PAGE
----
All successful video production teams combine technical proficiency with artistic vision and have several roles in different disciplines. This means that if you have an eye for design, are savvy with digital technology or simply have a passion for film, there could be a role in video production for you. Here are our five tips on how to kickstart a career in video production:
Develop your passion and nurture your skills
The rapid growth of video hosting websites and the abundance of inexpensive digital editing tools means trying your hand at video production has become easier than ever before. If you’re seeking a job in video production it is well worth getting used to the hardware and software used in the industry.
Editing software such as Avid Media Composer or Adobe After Effects can be downloaded as free trial versions allowing you to play around with them until you have a basic understanding of how they work. It’s also worth considering hiring out a professional camera to help you get to grips with technical equipment. Understanding the settings, shutter speed, ISO and frame rates are all skills that will be looked upon favourably.
Having self-taught skills on your CV will put you ahead of other candidates when applying for university and will also demonstrate your determination and commitment to potential employers in the future.
Attain a video production degree to access career opportunities
A video production degree will equip you with the hands-on experience plus the foundation in history, theory and critical analysis to develop and lead your own creative projects from concept to post-production. Degrees in media, communication, film, photography, multimedia or broadcasting will also equip you with some of the skills necessary to succeed in video production.
Video is continuously expanding its reach across various industries meaning production graduates are no longer limited to working in cinema or film. Today’s graduates can access careers in fields as varied as their own interests.
Entering the video production industry without a degree is possible, although most professionals in the sector are educated to degree level. For information on relevant training courses, visit the BBC Academy and British Film Institute websites.
Gain first hand experience to improve your employability
Experience is key if you want to break into the video production industry. It’s important to decide which specialism you want to take and gain relevant experience in that discipline. For instance if you are interested in the production side of the business, a solid understanding of figures and the ability to network is necessary.
Any opportunities to network should be exploited. Volunteer at some of the annual television and film festivals held throughout the UK or get involved with free projects in your local area. A great resource for finding jobs on low budget films is Shooting People.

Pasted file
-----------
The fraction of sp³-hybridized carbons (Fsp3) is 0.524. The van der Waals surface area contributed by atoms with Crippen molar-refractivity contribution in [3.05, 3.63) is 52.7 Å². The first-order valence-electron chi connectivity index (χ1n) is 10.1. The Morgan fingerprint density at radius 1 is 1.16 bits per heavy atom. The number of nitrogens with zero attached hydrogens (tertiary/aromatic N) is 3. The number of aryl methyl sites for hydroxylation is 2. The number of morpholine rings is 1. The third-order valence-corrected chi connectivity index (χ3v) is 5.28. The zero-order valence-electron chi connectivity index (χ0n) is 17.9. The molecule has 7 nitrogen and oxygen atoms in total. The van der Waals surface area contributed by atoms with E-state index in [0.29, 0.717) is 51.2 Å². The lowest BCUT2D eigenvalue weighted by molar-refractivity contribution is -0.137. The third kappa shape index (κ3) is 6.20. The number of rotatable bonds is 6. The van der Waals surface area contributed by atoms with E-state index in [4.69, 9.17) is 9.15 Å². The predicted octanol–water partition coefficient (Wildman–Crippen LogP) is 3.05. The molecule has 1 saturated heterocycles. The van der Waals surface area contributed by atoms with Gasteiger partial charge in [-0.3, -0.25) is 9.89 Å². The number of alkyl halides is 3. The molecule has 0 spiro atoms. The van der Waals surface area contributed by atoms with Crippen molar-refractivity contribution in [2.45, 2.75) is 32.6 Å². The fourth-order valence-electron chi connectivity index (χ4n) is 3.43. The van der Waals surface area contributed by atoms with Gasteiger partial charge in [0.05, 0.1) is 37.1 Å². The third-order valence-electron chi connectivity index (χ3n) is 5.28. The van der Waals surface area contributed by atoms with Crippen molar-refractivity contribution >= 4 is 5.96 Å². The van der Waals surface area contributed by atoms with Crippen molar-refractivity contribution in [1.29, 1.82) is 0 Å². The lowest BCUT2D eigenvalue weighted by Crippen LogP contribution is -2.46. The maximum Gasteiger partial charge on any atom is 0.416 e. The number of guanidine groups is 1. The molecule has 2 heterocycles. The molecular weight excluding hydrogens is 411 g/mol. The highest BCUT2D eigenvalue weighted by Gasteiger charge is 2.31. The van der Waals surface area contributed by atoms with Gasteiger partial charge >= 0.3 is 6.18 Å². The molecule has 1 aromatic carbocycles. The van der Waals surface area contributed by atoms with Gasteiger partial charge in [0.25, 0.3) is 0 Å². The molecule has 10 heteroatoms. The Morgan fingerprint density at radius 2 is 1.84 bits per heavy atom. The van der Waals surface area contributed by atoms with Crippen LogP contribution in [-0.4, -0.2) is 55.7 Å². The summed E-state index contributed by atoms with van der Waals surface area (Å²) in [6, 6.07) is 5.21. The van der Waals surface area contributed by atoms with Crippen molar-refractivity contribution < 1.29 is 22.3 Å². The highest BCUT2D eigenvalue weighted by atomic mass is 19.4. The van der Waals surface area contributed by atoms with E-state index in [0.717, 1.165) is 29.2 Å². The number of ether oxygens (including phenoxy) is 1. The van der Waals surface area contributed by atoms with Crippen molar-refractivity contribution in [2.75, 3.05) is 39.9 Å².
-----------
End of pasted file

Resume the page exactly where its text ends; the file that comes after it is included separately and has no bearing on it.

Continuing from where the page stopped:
While production companies are always on the lookout for new talent, it’s often a case of who you know rather than what you know. For instance, if you happen to be volunteering as camera assistant on a free shoot and do a great job, there is a good chance you’ll be asked to come back.
Build a portfolio and get your work out there
It’s a great idea to build a showreel containing the best work you’ve done. It can be uploaded to Vimeo or YouTube and linked on application emails you send to employers. Corporate video production companies will be most impressed with 90 second showreels.
Alternatively, a portfolio website such as Behance is a great place to showcase your work. Your online portfolio URL can be added into email signatures when sending letters of application. Having a website will give potential employers a better understanding of who you are, which area of the industry interests you most and what you are capable of.
Work your way up the video production ladder
Many young professionals in the video production industry begin life as a runner before working their way up to higher positions. Typically a runner’s role is to carry out mundane errands such as making cups of tea, photocopying scripts and buying essential groceries. Runners’ duties are also defined by which area of the industry they work in – from assisting production to working on a studio floor.
Many people try to bypass this stage or earn a promotion as soon as possible but it is something that should be embraced. The role can be very varied and is an integral part of your video production education. It’s a time of learning new skills, shadowing the experienced professionals and making all-important contacts. Having a proactive approach and willingness to start at the bottom will take you far in this fast-changing industry.